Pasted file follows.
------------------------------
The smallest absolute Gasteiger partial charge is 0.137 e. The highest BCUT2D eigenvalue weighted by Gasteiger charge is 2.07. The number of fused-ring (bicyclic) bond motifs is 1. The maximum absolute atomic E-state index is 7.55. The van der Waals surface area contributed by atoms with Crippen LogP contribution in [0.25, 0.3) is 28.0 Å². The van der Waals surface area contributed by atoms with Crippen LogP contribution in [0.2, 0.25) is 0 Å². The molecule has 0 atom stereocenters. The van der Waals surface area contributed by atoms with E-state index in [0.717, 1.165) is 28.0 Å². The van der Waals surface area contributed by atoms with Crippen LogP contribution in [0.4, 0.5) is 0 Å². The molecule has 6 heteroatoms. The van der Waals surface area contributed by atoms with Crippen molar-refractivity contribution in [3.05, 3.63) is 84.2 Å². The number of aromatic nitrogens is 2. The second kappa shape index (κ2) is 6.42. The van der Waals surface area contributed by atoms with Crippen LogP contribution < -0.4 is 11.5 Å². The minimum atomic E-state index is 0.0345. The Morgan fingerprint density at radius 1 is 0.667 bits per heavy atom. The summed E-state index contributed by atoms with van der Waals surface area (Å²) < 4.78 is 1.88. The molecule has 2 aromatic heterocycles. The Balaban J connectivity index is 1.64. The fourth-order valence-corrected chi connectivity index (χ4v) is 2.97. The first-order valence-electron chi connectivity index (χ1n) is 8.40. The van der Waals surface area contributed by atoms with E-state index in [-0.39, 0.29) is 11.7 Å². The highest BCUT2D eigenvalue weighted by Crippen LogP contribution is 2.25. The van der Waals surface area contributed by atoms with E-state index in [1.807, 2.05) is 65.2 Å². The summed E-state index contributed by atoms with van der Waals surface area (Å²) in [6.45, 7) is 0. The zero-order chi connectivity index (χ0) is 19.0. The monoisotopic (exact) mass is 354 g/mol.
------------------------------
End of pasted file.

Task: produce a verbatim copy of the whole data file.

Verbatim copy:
The smallest absolute Gasteiger partial charge is 0.137 e. The highest BCUT2D eigenvalue weighted by Gasteiger charge is 2.07. The number of fused-ring (bicyclic) bond motifs is 1. The maximum absolute atomic E-state index is 7.55. The van der Waals surface area contributed by atoms with Crippen LogP contribution in [0.25, 0.3) is 28.0 Å². The van der Waals surface area contributed by atoms with Crippen LogP contribution in [0.2, 0.25) is 0 Å². The molecule has 0 atom stereocenters. The van der Waals surface area contributed by atoms with E-state index in [0.717, 1.165) is 28.0 Å². The van der Waals surface area contributed by atoms with Crippen LogP contribution in [0.4, 0.5) is 0 Å². The molecule has 6 heteroatoms. The van der Waals surface area contributed by atoms with Crippen molar-refractivity contribution in [3.05, 3.63) is 84.2 Å². The number of aromatic nitrogens is 2. The second kappa shape index (κ2) is 6.42. The van der Waals surface area contributed by atoms with Crippen LogP contribution < -0.4 is 11.5 Å². The minimum atomic E-state index is 0.0345. The Morgan fingerprint density at radius 1 is 0.667 bits per heavy atom. The summed E-state index contributed by atoms with van der Waals surface area (Å²) < 4.78 is 1.88. The molecule has 2 aromatic heterocycles. The Balaban J connectivity index is 1.64. The fourth-order valence-corrected chi connectivity index (χ4v) is 2.97. The first-order valence-electron chi connectivity index (χ1n) is 8.40. The van der Waals surface area contributed by atoms with E-state index in [-0.39, 0.29) is 11.7 Å². The highest BCUT2D eigenvalue weighted by Crippen LogP contribution is 2.25. The van der Waals surface area contributed by atoms with E-state index in [1.807, 2.05) is 65.2 Å². The summed E-state index contributed by atoms with van der Waals surface area (Å²) in [6.45, 7) is 0. The zero-order chi connectivity index (χ0) is 19.0. The monoisotopic (exact) mass is 354 g/mol.